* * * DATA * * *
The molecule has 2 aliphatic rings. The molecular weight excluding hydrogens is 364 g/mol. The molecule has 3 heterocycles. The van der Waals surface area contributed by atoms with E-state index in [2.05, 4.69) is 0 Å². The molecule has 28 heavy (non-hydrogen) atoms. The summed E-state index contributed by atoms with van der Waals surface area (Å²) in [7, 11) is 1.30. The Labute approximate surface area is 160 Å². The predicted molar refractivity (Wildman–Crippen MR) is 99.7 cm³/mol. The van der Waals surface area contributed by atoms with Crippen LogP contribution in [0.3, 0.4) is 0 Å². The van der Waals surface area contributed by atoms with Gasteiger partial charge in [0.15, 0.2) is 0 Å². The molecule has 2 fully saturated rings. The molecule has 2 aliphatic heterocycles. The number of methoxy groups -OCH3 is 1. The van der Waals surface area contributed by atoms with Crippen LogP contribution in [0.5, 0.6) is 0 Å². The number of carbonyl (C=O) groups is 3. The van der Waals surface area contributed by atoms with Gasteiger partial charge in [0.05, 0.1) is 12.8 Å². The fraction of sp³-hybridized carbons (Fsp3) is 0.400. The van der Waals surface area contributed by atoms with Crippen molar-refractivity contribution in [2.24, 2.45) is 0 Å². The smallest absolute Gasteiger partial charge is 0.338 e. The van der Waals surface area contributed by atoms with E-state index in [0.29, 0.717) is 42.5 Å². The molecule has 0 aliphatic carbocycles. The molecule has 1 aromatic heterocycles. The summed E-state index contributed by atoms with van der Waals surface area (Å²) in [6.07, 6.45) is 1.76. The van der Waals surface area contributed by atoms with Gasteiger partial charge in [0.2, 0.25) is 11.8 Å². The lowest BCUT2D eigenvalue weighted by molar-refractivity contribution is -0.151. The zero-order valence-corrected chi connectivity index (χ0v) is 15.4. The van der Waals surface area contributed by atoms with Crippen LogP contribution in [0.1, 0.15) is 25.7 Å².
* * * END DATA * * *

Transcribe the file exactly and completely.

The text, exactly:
The molecule has 2 aliphatic rings. The molecular weight excluding hydrogens is 364 g/mol. The molecule has 3 heterocycles. The van der Waals surface area contributed by atoms with E-state index in [2.05, 4.69) is 0 Å². The molecule has 28 heavy (non-hydrogen) atoms. The summed E-state index contributed by atoms with van der Waals surface area (Å²) in [7, 11) is 1.30. The Labute approximate surface area is 160 Å². The predicted molar refractivity (Wildman–Crippen MR) is 99.7 cm³/mol. The van der Waals surface area contributed by atoms with Crippen LogP contribution in [0.3, 0.4) is 0 Å². The van der Waals surface area contributed by atoms with Gasteiger partial charge in [0.15, 0.2) is 0 Å². The molecule has 2 fully saturated rings. The molecule has 2 aliphatic heterocycles. The number of methoxy groups -OCH3 is 1. The van der Waals surface area contributed by atoms with Crippen LogP contribution in [0.5, 0.6) is 0 Å². The number of carbonyl (C=O) groups is 3. The van der Waals surface area contributed by atoms with Gasteiger partial charge in [0.05, 0.1) is 12.8 Å². The fraction of sp³-hybridized carbons (Fsp3) is 0.400. The van der Waals surface area contributed by atoms with Crippen molar-refractivity contribution in [2.24, 2.45) is 0 Å². The smallest absolute Gasteiger partial charge is 0.338 e. The van der Waals surface area contributed by atoms with E-state index in [0.29, 0.717) is 42.5 Å². The molecule has 0 aliphatic carbocycles. The molecule has 1 aromatic heterocycles. The summed E-state index contributed by atoms with van der Waals surface area (Å²) in [6.07, 6.45) is 1.76. The van der Waals surface area contributed by atoms with Gasteiger partial charge in [0.2, 0.25) is 11.8 Å². The lowest BCUT2D eigenvalue weighted by molar-refractivity contribution is -0.151. The zero-order valence-corrected chi connectivity index (χ0v) is 15.4. The van der Waals surface area contributed by atoms with Crippen LogP contribution in [0.1, 0.15) is 25.7 Å².